Cash payments

According to prosecutors, company officials failed to alert theDrug Enforcement Administration to suspicious orders, as requiredby law. They ignored the high percentage of cash payments forprescriptions at certain pharmacies, orders for out-of-statepatients, and prescriptions issued by doctors acting outside thescope of their medical practice. Authorities said the company oftendid business with pharmacies that had been blacklisted by otherdistributors.

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From 2012 to 2016, RDC's sales of Oxycodone increased 800percent and sales of fentanyl rose 2,000 percent, prosecutors said.Compensation for Doud more than doubled to more than $1.5 millionin 2016, they said.

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The executives ordered the compliance department not to reportsuspicions of abuse about the pharmacies to authorities, becausethey knew it would result in the customers being investigated andshut down, the U.S. said. Of 8,300 orders flagged by the company aspotentially suspicious, it reported four to the DEA forinvestigation, prosecutors said.

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Compliance and sales staff repeatedly warned top executives, atone point describing high-volume purchases as “a stick of dynamitewaiting for the DEA to light the fuse,” according to an email citedin court documents.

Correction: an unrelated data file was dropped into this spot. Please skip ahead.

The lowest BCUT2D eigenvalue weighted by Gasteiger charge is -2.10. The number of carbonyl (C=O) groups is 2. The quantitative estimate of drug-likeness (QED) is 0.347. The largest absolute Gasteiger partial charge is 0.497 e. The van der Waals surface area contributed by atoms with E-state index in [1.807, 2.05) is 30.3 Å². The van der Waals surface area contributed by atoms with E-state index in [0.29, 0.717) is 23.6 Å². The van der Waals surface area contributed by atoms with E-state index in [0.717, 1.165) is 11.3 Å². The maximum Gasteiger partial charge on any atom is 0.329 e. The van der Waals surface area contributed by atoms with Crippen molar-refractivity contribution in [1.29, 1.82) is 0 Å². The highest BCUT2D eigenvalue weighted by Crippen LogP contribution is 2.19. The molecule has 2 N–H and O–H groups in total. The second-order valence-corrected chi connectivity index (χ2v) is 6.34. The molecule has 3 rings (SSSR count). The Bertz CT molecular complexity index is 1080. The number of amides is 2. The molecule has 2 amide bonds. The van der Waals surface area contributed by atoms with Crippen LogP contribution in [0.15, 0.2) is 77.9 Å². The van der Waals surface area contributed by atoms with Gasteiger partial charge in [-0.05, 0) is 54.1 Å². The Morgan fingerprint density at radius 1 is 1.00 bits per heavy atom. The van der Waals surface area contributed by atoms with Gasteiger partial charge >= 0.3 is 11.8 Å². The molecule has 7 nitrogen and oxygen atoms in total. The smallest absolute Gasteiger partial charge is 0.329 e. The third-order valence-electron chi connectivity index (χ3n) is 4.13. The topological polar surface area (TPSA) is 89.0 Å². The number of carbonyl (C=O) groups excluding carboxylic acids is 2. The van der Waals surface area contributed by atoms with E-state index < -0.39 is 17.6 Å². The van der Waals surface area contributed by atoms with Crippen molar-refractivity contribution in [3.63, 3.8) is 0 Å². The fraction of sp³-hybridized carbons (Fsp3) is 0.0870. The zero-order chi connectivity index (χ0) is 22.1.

Doud sued

“If the pharmacies were dynamite, then what was RDC? A warehouseof dynamite,” Ray Donovan, special agent in charge of the DEA's NewYork office, said at the press conference.

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Doud, who will appear in court on Tuesday, has sued RDC,claiming he was forced out last year and became a scapegoat for thecompany's mishandling of opioid painkillers. He said he was falselyaccused of taking kickbacks in an effort to tarnish hisreputation.

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Along with the criminal charges, RDC faces lawsuits by dozens ofNew York counties accusing it of helping to fuel a public-healthcrisis. The company has been named in a federal suit filed bycities and counties across the U.S. targeting makers' anddistributors' handling of the painkillers.

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In those cases, the local governments claim Purdue Pharma LP,Johnson & Johnson, McKesson Corp. and other opioid makers anddistributors downplayed the painkillers' health risks and oversoldtheir benefits through hyper-aggressive marketing campaigns. Theplaintiffs are seeking to recoup the costs of dealing with opioidaddictions and overdoses.

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The suits allege McKesson, Cardinal Health and other drugdistributors contributed to the epidemic by failing to haltsuspiciously large shipments of the painkillers. McKesson isaccused of shipping 3 million pills to a single West Virginiapharmacy over a 10-month period. The store served a town with apopulation of 400 people.

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The case is U.S. v. Doud, 19-cr-285, U.S. District Court,Southern District of New York (Manhattan).